Alzheimer’s Disease imaging biomarkers slightly improve prediction of memory decline

1. In this prospective cohort, Alzheimer’s Disease biomarkers derived from imaging, namely amyloid, tau, and cortical thickness estimates, had a moderate impact in predicting memory decline compared to a clinical model.

2. Patients that were positive for amyloid and at least one other biomarker had a faster rate of decline than other groups.

Evidence Rating Level: 2 (Good)

Study Rundown: As numerous clinical trials to treat Alzheimer’s Disease (AD) have failed, researchers have posited that early detection and treatment may be necessary to achieve clinically meaningful improvements. The National Institute of Aging and Alzheimer’s Association created an Amyloid, Tau, and Cortical Thickness (ATN) scoring system that uses imaging-based biomarkers to estimate dementia risk, though it is unclear if these biomarkers are useful for predicting the rate of memory decline. In this prospective cohort, ATN biomarkers had a significant but moderate impact in predicting memory decline compared to a clinical model. Patients that were A+T+N+, A+T+N-, and A+T-N+ had more rapid memory decline than other groups. ATN classifications were relatively stable over a period of a few years.

Though the ATN system was able to outperform the clinical model, the marginal increase in predictive power suggests that these biomarkers may still not be optimal for understanding risk associated with AD-related memory loss. Limitations, however, include the relatively short nature of the study over a half decade compared to the decades long process of AD pathogenesis, sole focus on memory decline and not other dementia symptoms, and a highly homogeneous population ethnically.

Click to read the study in JAMA

Click to read an accompanying editorial in JAMA

Relevant Reading: National Institute on Aging–Alzheimer’s Association guidelines for the neuropathologic assessment of Alzheimer’s disease

In-Depth [prospective cohort]: 480 participants older than 60 years of age were recruited to the Mayo Clinic Study of Aging (MCSA) from Olmstead County, Minnesota (99% self-reported as white) and were randomly selected by 10-year age and sex strata so that men and women were represented equally. Patients without medical contraindication were invited to participate in imaging studies from April 2016 to November 2017 and had at least one follow-up evaluation before November 2018. Patients underwent amyloid and tau PET imaging, MRI to determine cortical thickness, and clinical evaluation, including age, sex, education, APOE4 status, and composite cardiovascular and metabolic conditions score. A numeric composite of memory function composed of the Wechsler Memory Scale–Revised Logical Memory–II (delayed recall), Wechsler Memory Scale–Revised Visual Reproduction–II (delayed recall), and Auditory Verbal Learning Test (delayed recall) was used as the primary endpoint and was represented by z-score using the standard deviation of the population. In the clinical prediction model, age and APOE4 status were associated with faster rates of cognitive decline (p < 0.05) while sex, education, and cardiovascular/metabolic status were not (p > 0.05). While the clinical model correlated with memory z-scores at r2 of 0.26, the ATN model offered a significant but modest improvement at r2 of 0.31 (p < 0.001). A+T+N+, A+T+N-, and A+T-N+ had greater rates of cognitive decline then the other 5 groups (p = 0.002). 88 patients had imaging follow-up at a median of 15 months later, and ATN status remained stable in 82% of these patients. A and T classifications were very stable at 98% and 97%, respectively, while N measures were stable at 84%.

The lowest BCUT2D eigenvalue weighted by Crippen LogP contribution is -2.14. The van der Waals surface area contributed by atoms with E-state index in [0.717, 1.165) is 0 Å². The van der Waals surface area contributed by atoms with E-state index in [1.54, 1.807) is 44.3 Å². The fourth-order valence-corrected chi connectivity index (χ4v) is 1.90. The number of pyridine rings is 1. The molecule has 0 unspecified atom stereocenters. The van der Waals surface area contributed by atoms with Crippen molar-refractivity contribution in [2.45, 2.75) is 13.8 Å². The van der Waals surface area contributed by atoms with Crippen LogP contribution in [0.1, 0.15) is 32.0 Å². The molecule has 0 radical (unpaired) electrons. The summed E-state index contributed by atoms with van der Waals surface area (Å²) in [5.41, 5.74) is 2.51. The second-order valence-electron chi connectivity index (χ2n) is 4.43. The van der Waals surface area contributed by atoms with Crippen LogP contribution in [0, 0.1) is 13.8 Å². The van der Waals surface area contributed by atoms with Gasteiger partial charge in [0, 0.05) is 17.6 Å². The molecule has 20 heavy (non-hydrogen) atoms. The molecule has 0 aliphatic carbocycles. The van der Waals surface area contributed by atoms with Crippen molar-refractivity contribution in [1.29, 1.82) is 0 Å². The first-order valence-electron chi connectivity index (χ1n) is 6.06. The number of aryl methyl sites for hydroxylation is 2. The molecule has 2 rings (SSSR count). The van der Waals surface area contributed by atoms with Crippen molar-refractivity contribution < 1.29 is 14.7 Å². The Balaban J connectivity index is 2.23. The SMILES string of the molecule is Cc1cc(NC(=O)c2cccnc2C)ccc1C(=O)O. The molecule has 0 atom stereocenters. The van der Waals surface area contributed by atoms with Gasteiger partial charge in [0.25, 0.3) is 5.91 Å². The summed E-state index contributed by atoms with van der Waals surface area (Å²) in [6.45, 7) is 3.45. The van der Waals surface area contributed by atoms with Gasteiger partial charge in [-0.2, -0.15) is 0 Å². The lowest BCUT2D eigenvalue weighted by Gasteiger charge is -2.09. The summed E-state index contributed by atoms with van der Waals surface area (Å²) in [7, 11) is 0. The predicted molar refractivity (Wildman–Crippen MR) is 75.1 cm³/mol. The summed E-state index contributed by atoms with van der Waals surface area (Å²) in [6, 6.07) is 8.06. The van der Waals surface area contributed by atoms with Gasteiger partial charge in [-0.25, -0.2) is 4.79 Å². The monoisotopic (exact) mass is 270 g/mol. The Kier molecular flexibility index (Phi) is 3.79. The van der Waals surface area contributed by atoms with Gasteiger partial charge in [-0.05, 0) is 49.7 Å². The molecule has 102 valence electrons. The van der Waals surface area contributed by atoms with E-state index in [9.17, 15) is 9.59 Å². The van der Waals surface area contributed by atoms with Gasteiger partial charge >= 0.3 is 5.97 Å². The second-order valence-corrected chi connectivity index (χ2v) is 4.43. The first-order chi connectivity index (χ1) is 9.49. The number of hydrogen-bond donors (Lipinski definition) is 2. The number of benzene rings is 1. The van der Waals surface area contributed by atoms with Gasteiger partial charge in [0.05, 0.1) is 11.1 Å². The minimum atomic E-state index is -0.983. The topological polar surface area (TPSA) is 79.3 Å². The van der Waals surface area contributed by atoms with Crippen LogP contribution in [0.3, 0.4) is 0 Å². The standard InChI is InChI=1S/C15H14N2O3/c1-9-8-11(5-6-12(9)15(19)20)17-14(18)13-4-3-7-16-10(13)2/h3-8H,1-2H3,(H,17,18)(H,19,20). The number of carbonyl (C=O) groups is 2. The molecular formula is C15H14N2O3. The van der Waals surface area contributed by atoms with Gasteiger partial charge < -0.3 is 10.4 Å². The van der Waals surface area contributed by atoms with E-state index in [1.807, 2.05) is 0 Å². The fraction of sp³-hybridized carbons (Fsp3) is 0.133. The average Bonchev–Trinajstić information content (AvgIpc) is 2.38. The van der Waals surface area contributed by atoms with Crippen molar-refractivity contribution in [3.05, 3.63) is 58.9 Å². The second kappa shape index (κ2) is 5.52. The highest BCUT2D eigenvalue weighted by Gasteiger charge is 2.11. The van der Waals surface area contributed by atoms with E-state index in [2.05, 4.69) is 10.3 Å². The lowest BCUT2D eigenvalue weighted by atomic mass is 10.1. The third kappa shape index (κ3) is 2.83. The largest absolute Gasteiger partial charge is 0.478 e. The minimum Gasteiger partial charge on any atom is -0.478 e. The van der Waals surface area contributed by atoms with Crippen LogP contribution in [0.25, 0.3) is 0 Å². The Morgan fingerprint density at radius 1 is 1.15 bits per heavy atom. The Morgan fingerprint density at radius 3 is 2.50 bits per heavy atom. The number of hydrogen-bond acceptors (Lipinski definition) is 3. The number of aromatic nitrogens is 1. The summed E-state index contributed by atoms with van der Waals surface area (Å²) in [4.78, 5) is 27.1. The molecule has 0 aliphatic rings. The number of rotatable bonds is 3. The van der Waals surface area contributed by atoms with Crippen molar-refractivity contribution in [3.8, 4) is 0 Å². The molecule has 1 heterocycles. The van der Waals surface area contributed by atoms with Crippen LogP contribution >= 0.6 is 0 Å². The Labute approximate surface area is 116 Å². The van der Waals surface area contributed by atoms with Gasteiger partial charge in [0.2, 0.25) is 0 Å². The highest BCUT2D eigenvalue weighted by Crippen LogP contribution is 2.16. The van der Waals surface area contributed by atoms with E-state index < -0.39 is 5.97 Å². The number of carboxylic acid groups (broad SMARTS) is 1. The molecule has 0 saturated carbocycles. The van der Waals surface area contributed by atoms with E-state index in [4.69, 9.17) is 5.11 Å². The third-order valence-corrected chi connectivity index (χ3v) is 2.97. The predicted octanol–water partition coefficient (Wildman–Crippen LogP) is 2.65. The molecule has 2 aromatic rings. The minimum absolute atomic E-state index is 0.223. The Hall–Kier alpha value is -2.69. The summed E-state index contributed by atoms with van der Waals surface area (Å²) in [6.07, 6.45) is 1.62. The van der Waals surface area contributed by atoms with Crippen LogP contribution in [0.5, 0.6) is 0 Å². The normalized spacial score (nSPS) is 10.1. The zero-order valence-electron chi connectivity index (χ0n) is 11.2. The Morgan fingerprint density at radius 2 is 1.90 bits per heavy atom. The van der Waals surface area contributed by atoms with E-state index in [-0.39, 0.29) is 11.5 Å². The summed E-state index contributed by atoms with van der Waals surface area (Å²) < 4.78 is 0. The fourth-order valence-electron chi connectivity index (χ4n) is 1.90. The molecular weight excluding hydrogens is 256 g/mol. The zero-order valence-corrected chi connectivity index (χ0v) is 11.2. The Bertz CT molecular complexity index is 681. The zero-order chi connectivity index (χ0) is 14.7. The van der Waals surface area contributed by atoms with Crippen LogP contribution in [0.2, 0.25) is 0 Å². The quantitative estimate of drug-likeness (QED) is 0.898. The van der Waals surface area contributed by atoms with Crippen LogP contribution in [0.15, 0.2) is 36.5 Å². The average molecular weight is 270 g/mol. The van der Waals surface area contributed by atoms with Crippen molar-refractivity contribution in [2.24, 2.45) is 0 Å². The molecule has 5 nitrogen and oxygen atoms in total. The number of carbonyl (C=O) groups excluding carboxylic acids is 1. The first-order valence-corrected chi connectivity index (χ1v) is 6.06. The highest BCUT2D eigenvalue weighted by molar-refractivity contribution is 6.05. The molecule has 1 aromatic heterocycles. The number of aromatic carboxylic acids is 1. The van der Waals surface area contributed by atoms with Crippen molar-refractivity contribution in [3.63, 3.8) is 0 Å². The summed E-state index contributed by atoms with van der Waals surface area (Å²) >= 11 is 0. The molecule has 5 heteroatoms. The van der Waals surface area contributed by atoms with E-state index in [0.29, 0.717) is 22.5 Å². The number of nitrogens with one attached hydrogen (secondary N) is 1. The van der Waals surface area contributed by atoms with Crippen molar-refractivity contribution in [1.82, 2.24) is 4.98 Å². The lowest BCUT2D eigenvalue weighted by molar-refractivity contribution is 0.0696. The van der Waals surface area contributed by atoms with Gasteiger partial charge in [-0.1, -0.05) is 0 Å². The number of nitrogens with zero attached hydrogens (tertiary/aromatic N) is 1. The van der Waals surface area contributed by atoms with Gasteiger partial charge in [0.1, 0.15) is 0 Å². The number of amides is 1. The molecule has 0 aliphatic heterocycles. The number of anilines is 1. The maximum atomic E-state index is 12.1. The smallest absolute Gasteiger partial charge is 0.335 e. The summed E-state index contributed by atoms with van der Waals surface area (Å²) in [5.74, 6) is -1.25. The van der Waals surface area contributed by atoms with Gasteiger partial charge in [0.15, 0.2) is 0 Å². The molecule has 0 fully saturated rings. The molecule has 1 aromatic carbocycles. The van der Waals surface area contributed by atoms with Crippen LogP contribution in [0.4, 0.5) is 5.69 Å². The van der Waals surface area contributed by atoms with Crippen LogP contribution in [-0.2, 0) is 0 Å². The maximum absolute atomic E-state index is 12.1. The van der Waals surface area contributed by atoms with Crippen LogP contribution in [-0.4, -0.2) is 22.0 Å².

Image: PD

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